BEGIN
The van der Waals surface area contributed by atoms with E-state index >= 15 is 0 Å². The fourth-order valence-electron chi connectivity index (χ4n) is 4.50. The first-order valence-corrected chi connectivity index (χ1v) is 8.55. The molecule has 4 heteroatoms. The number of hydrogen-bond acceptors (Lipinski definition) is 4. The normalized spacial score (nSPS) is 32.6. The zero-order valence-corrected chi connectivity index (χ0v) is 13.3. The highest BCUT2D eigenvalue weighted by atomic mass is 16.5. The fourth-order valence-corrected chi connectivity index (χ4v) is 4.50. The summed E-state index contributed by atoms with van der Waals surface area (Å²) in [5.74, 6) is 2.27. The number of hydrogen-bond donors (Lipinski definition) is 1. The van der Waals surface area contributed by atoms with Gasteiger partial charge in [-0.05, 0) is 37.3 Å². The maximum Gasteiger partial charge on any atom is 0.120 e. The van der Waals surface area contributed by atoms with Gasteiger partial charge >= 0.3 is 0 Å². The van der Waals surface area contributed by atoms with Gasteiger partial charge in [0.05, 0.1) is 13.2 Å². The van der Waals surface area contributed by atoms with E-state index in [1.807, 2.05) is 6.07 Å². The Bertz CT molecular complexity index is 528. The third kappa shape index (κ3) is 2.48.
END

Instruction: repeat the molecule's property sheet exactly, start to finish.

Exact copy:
The van der Waals surface area contributed by atoms with E-state index >= 15 is 0 Å². The fourth-order valence-electron chi connectivity index (χ4n) is 4.50. The first-order valence-corrected chi connectivity index (χ1v) is 8.55. The molecule has 4 heteroatoms. The number of hydrogen-bond acceptors (Lipinski definition) is 4. The normalized spacial score (nSPS) is 32.6. The zero-order valence-corrected chi connectivity index (χ0v) is 13.3. The highest BCUT2D eigenvalue weighted by atomic mass is 16.5. The fourth-order valence-corrected chi connectivity index (χ4v) is 4.50. The summed E-state index contributed by atoms with van der Waals surface area (Å²) in [5.74, 6) is 2.27. The number of hydrogen-bond donors (Lipinski definition) is 1. The van der Waals surface area contributed by atoms with Gasteiger partial charge in [-0.05, 0) is 37.3 Å². The maximum Gasteiger partial charge on any atom is 0.120 e. The van der Waals surface area contributed by atoms with Gasteiger partial charge >= 0.3 is 0 Å². The van der Waals surface area contributed by atoms with Gasteiger partial charge in [0.05, 0.1) is 13.2 Å². The van der Waals surface area contributed by atoms with E-state index in [1.807, 2.05) is 6.07 Å². The Bertz CT molecular complexity index is 528. The third kappa shape index (κ3) is 2.48.